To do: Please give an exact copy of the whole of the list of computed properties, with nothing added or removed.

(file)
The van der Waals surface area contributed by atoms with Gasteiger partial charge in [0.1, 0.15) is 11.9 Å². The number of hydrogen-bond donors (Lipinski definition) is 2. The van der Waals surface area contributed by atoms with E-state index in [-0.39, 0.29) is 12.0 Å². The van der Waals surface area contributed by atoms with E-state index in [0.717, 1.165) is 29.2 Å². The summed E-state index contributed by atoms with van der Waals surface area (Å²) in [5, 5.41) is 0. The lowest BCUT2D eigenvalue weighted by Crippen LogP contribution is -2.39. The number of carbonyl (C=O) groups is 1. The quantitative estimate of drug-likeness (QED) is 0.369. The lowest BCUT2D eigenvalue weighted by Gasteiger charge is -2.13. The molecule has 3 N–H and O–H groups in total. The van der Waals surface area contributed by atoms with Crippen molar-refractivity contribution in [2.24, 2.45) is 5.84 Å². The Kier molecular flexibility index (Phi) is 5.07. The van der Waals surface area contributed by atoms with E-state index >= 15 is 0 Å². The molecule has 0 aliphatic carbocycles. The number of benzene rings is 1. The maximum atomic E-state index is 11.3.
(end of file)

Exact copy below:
The van der Waals surface area contributed by atoms with Gasteiger partial charge in [0.1, 0.15) is 11.9 Å². The number of hydrogen-bond donors (Lipinski definition) is 2. The van der Waals surface area contributed by atoms with E-state index in [-0.39, 0.29) is 12.0 Å². The van der Waals surface area contributed by atoms with E-state index in [0.717, 1.165) is 29.2 Å². The summed E-state index contributed by atoms with van der Waals surface area (Å²) in [5, 5.41) is 0. The lowest BCUT2D eigenvalue weighted by Crippen LogP contribution is -2.39. The number of carbonyl (C=O) groups is 1. The quantitative estimate of drug-likeness (QED) is 0.369. The lowest BCUT2D eigenvalue weighted by Gasteiger charge is -2.13. The molecule has 3 N–H and O–H groups in total. The van der Waals surface area contributed by atoms with Crippen molar-refractivity contribution in [2.24, 2.45) is 5.84 Å². The Kier molecular flexibility index (Phi) is 5.07. The van der Waals surface area contributed by atoms with E-state index >= 15 is 0 Å². The molecule has 0 aliphatic carbocycles. The number of benzene rings is 1. The maximum atomic E-state index is 11.3.